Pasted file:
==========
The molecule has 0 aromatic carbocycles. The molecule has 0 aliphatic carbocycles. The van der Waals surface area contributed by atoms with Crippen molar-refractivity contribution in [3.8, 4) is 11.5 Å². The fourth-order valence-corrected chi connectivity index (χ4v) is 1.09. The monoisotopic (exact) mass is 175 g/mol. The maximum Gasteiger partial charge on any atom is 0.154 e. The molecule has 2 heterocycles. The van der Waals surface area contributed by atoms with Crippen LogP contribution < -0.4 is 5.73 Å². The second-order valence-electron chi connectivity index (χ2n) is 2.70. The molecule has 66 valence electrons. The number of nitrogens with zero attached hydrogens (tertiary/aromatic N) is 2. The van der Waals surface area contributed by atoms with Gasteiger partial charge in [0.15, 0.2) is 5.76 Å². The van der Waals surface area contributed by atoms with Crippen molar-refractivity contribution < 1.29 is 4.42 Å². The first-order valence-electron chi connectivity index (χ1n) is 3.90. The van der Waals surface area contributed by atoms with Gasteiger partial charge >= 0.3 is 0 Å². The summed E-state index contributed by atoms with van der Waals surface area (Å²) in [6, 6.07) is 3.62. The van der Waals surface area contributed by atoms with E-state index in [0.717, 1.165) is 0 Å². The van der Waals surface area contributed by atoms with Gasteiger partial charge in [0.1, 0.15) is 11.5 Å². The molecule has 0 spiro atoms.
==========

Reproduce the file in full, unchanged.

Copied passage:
The molecule has 0 aromatic carbocycles. The molecule has 0 aliphatic carbocycles. The van der Waals surface area contributed by atoms with Crippen molar-refractivity contribution in [3.8, 4) is 11.5 Å². The fourth-order valence-corrected chi connectivity index (χ4v) is 1.09. The monoisotopic (exact) mass is 175 g/mol. The maximum Gasteiger partial charge on any atom is 0.154 e. The molecule has 2 heterocycles. The van der Waals surface area contributed by atoms with Crippen LogP contribution < -0.4 is 5.73 Å². The second-order valence-electron chi connectivity index (χ2n) is 2.70. The molecule has 66 valence electrons. The number of nitrogens with zero attached hydrogens (tertiary/aromatic N) is 2. The van der Waals surface area contributed by atoms with Gasteiger partial charge in [0.15, 0.2) is 5.76 Å². The van der Waals surface area contributed by atoms with Crippen molar-refractivity contribution < 1.29 is 4.42 Å². The first-order valence-electron chi connectivity index (χ1n) is 3.90. The van der Waals surface area contributed by atoms with Gasteiger partial charge >= 0.3 is 0 Å². The summed E-state index contributed by atoms with van der Waals surface area (Å²) in [6, 6.07) is 3.62. The van der Waals surface area contributed by atoms with E-state index in [0.717, 1.165) is 0 Å². The van der Waals surface area contributed by atoms with Gasteiger partial charge in [0.1, 0.15) is 11.5 Å². The molecule has 0 spiro atoms.